- Deficit budget: when government expenditure exceeds government receipts. A deficit can be of 3 types: revenue, fiscal and primary deficit.
- Surplus: when government receipts exceed expenditure.
A budget can be classified according to function or according to flexibility.
Division of responsibilitiesEdit
The relationships between the federal government and the states and localities are complex and are not well described by a simple look at expenditures. In some cases, the federal government pays for a program and gives broad discretion to the states as to how to carry out the mandate. In other cases, the federal government essentially dictates all the terms, and the states simply administer the program.
Government budget is a subject of importance for a variety of reasons:
- Planned approach to the government's activities
- Integrated approach to fiscal operations
- Affecting economic activities
- Instrument of economics policy
- Index of government's functioning
- Public accountability
- Allocation of resources
- GDP growth
- Elimination of poverty
- Reduce inequality in distribution of income
- Tax and non-tax receipt
- Cox, Gary W.; Dincecco, Mark (2021). "The Budgetary Origins of Fiscal-Military Prowess". The Journal of Politics. 83 (3): 851–866. doi:10.1086/711130. ISSN 0022-3816. S2CID 234661635.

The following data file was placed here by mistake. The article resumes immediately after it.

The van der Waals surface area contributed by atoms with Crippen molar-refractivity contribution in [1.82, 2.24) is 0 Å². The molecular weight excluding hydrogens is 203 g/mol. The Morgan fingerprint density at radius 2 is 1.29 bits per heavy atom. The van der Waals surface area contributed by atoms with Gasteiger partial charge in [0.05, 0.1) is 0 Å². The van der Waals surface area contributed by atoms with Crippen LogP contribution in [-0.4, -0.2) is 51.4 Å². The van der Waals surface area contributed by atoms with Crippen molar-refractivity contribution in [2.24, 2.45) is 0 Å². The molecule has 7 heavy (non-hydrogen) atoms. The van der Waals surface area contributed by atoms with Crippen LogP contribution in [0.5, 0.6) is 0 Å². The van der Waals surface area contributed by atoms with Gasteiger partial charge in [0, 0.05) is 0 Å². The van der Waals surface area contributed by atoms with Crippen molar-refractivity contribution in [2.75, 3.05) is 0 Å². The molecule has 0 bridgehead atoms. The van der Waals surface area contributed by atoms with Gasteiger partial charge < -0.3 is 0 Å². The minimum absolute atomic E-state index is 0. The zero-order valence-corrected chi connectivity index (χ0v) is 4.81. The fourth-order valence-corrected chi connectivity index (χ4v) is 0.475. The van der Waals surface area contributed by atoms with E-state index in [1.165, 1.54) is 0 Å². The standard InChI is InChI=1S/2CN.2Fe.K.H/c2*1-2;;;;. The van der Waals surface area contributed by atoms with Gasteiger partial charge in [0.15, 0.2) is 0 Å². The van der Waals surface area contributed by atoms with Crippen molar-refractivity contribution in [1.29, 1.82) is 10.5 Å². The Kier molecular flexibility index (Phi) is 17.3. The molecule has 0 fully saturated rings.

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- Stiglitz, Joseph. Economics of the Public Sector. London: 2015.
- Higgs, Robert (2008). "Government Growth". In David R. Henderson (ed.). Concise Encyclopedia of Economics (2nd ed.). Indianapolis: Library of Economics and Liberty. ISBN 978-0865976658. OCLC 237794267.
- Seater, John J. (2008). "Government Debt and Deficits". In David R. Henderson (ed.). Concise Encyclopedia of Economics (2nd ed.). Indianapolis: Library of Economics and Liberty. ISBN 978-0865976658. OCLC 237794267.
- List of countries by budget; its reference is the CIA's World factbook, in alphabetic order.
- Professor L. Randall Wray:Why The Federal Budget Is Not Like a Household Budget
- Budget Deficits and Net Private Saving
- Sectoral Balances in State Budget. By Fred Bethune
- Performance Budgeting: Linking Funding and Results, Marc Robinson (ed.), IMF, 2007
- Fiscal Policy in a Stock-Flow Consistent Model by Wynne Godley and Marc Lavoie
- From Line-item to Program Budgeting, John Kim, Seoul, 2007